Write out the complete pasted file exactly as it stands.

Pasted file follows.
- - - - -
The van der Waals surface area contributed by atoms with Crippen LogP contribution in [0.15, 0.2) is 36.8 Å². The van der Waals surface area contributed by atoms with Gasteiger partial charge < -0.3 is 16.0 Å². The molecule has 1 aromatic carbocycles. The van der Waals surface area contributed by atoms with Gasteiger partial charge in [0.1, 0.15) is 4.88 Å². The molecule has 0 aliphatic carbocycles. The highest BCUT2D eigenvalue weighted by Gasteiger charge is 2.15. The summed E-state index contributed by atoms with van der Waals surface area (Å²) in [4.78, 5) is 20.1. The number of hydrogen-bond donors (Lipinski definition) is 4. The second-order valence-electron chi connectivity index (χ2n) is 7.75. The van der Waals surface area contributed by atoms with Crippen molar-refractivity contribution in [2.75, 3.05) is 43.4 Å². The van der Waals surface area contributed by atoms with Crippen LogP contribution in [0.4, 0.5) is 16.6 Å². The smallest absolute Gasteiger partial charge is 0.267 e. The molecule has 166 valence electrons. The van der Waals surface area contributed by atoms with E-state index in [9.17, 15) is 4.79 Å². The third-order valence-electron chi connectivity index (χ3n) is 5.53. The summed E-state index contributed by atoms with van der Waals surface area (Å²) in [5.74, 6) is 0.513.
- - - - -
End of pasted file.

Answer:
The van der Waals surface area contributed by atoms with Crippen LogP contribution in [0.15, 0.2) is 36.8 Å². The van der Waals surface area contributed by atoms with Gasteiger partial charge < -0.3 is 16.0 Å². The molecule has 1 aromatic carbocycles. The van der Waals surface area contributed by atoms with Gasteiger partial charge in [0.1, 0.15) is 4.88 Å². The molecule has 0 aliphatic carbocycles. The highest BCUT2D eigenvalue weighted by Gasteiger charge is 2.15. The summed E-state index contributed by atoms with van der Waals surface area (Å²) in [4.78, 5) is 20.1. The number of hydrogen-bond donors (Lipinski definition) is 4. The second-order valence-electron chi connectivity index (χ2n) is 7.75. The van der Waals surface area contributed by atoms with Crippen molar-refractivity contribution in [2.75, 3.05) is 43.4 Å². The van der Waals surface area contributed by atoms with Crippen LogP contribution in [0.4, 0.5) is 16.6 Å². The smallest absolute Gasteiger partial charge is 0.267 e. The molecule has 166 valence electrons. The van der Waals surface area contributed by atoms with E-state index in [9.17, 15) is 4.79 Å². The third-order valence-electron chi connectivity index (χ3n) is 5.53. The summed E-state index contributed by atoms with van der Waals surface area (Å²) in [5.74, 6) is 0.513.